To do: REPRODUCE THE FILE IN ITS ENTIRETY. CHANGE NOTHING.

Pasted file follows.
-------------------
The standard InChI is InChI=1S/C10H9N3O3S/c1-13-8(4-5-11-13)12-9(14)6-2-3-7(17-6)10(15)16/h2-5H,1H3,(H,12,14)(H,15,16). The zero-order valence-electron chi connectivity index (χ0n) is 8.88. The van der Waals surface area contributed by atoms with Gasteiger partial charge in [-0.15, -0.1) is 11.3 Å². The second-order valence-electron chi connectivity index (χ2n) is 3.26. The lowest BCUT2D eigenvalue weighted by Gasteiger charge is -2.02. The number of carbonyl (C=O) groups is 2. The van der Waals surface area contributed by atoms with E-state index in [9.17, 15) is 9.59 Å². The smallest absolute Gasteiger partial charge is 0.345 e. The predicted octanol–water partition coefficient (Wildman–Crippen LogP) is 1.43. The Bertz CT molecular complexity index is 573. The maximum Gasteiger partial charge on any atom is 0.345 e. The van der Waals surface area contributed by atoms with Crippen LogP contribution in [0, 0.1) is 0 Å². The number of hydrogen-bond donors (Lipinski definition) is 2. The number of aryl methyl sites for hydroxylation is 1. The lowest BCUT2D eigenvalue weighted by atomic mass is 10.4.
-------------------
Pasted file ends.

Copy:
The standard InChI is InChI=1S/C10H9N3O3S/c1-13-8(4-5-11-13)12-9(14)6-2-3-7(17-6)10(15)16/h2-5H,1H3,(H,12,14)(H,15,16). The zero-order valence-electron chi connectivity index (χ0n) is 8.88. The van der Waals surface area contributed by atoms with Gasteiger partial charge in [-0.15, -0.1) is 11.3 Å². The second-order valence-electron chi connectivity index (χ2n) is 3.26. The lowest BCUT2D eigenvalue weighted by Gasteiger charge is -2.02. The number of carbonyl (C=O) groups is 2. The van der Waals surface area contributed by atoms with E-state index in [9.17, 15) is 9.59 Å². The smallest absolute Gasteiger partial charge is 0.345 e. The predicted octanol–water partition coefficient (Wildman–Crippen LogP) is 1.43. The Bertz CT molecular complexity index is 573. The maximum Gasteiger partial charge on any atom is 0.345 e. The van der Waals surface area contributed by atoms with Crippen LogP contribution in [0, 0.1) is 0 Å². The number of hydrogen-bond donors (Lipinski definition) is 2. The number of aryl methyl sites for hydroxylation is 1. The lowest BCUT2D eigenvalue weighted by atomic mass is 10.4.